[Ip-health] Why Ranbaxy Won't Be the Last Co To Come Under USFDA Scanner
kumargopakm at gmail.com
Wed Jan 29 05:44:41 PST 2014
Why Ranbaxy Won't Be the Last Co To Come Under USFDA Scanner
Even the best Indian drug making facilities will fail to satisfy the
increasingly sophisticated standards
Joe C. Mathew
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Remembering Karl Slym The Writer's Life Post SUC, It's Advantage Reliance Jio
ith the latest ban imposed by the United States Food and Drug
Administration (FDA) on export of medicines from its Toansa plant in
Punjab, drug maker Ranbaxy laboratories is facing one of its biggest
crisis ever. All its four Indian production facilities have now failed
to match the regulatory compliance levels of the FDA. The company will
now have to find alternate ways to serve the world's largest medicine
market to keep a third of its global revenues intact.
A somewhat similar story is unveiling at the production facility of
Mumbai based Wockhardt where FDA inspections have resulted in bans and
import alerts over medicines shipped from India by the company.
However, experts believe that these companies will not be the only
ones to face the FDA heat in near future. Though, the reason for their
skepticism is not rooted in some gravely wrong compliance issues, as
have been alleged in the case of Ranbaxy or Wockhardt, but the ever
increasing vigour of the FDA to ascertain the interests of the US
consumer and the US industry through its continuous modernisation
FDA has made it very clear why its overseas drug suppliers are coming
under intense scrutiny.
FDA states that the future of drug manufacturing lies in
high-technology, computer-controlled production facilities that can
rapidly respond to changes in demand and are capable of seamlessly
producing a variety of dosages and dosage forms - a level of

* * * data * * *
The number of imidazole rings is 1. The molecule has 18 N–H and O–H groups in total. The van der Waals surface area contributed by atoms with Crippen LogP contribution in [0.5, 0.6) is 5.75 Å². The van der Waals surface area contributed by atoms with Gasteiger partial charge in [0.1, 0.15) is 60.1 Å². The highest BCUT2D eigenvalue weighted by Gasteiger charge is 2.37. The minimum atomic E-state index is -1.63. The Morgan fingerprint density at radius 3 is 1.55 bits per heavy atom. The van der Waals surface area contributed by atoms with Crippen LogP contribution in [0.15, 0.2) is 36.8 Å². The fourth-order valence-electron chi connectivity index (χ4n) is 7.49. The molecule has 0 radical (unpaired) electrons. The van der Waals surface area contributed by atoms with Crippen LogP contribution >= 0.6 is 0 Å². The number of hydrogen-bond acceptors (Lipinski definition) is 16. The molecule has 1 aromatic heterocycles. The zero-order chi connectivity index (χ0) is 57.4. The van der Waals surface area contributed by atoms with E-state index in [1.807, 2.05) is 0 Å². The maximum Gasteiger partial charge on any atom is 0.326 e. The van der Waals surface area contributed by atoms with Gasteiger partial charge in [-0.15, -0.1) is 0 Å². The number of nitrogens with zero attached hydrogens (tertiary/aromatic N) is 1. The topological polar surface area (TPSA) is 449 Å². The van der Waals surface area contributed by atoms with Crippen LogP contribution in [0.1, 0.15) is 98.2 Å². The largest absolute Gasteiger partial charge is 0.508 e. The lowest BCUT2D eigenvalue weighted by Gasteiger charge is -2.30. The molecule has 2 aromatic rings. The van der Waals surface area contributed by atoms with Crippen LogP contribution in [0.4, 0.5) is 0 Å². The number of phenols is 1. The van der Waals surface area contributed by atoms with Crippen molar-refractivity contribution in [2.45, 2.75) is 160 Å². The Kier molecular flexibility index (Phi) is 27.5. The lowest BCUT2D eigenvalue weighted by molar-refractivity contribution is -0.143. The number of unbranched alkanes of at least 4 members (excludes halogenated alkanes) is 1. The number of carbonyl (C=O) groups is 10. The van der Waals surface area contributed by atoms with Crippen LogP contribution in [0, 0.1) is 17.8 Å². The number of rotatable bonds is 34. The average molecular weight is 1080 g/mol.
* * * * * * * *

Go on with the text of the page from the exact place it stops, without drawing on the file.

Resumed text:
competence, which, even the best of the current Indian drug
manufacturing facilities, will fail to qualify.
In a submission before the Subcommittee on Energy Policy, Health Care
and Entitlements of the US Congress on 12 December 2013, the FDA
representative makes it very clear why its overseas drug suppliers are
coming under intense scrutiny. Stating that FDA's inspection and
compliance focus has changed in recent years, the agency points out
that is has enhanced its inspectorate capability and increased
familiarity with the quality systems model (based on a quality systems
guidance published in 2006). "Some of these inspections have found
operations with antiquated or obsolete facility or process elements,
and operations with high defect rates in violation of cGMP (current
good manufacturing practices). These operations are receiving higher
focus, while manufacturing operations that have been upgraded and are
more dependable have been de-emphasised", Janet Woodcock, Director,
Center for Drug Evaluation and Research, FDA notes.
With 40 per cent of the finished drugs taken by US patients and 80 per
cent of the raw materials (active ingredients) coming from other
countries (India accounts for 10 per cent of the US generic drug
market by value), it is only natural that FDA should enhance its
oversight to ensure safety and quality throughout the supply chain.
But that's not all that FDA intends to do.
It believes that use of foreign-sourced materials creates
vulnerabilities in the US drug supply and, as a long term measure,
wants to reduce its dependence on imported medicines. It states that
advances in pharmaceutical manufacturing technology today provide new
opportunities to reinvigorate pharmaceutical manufacturing sector in
the US. The agency is all set to encourage a new type of manufacturing
that is on the verge of entering commercial production.
"The new technologies enable forms of 'continuous manufacturing,'
wherein the finished drug product is produced in a continuous stream,
as opposed to traditional methods (which drug companies in India
follow today) that involve a series of so-called 'unit operations,'
such as milling, mixing, granulation, and so forth", FDA states. The
agency believes that this type of advanced novel manufacturing, where
production is continuous from chemical synthesis of the active
ingredient through production of the tablets or other dosage form, has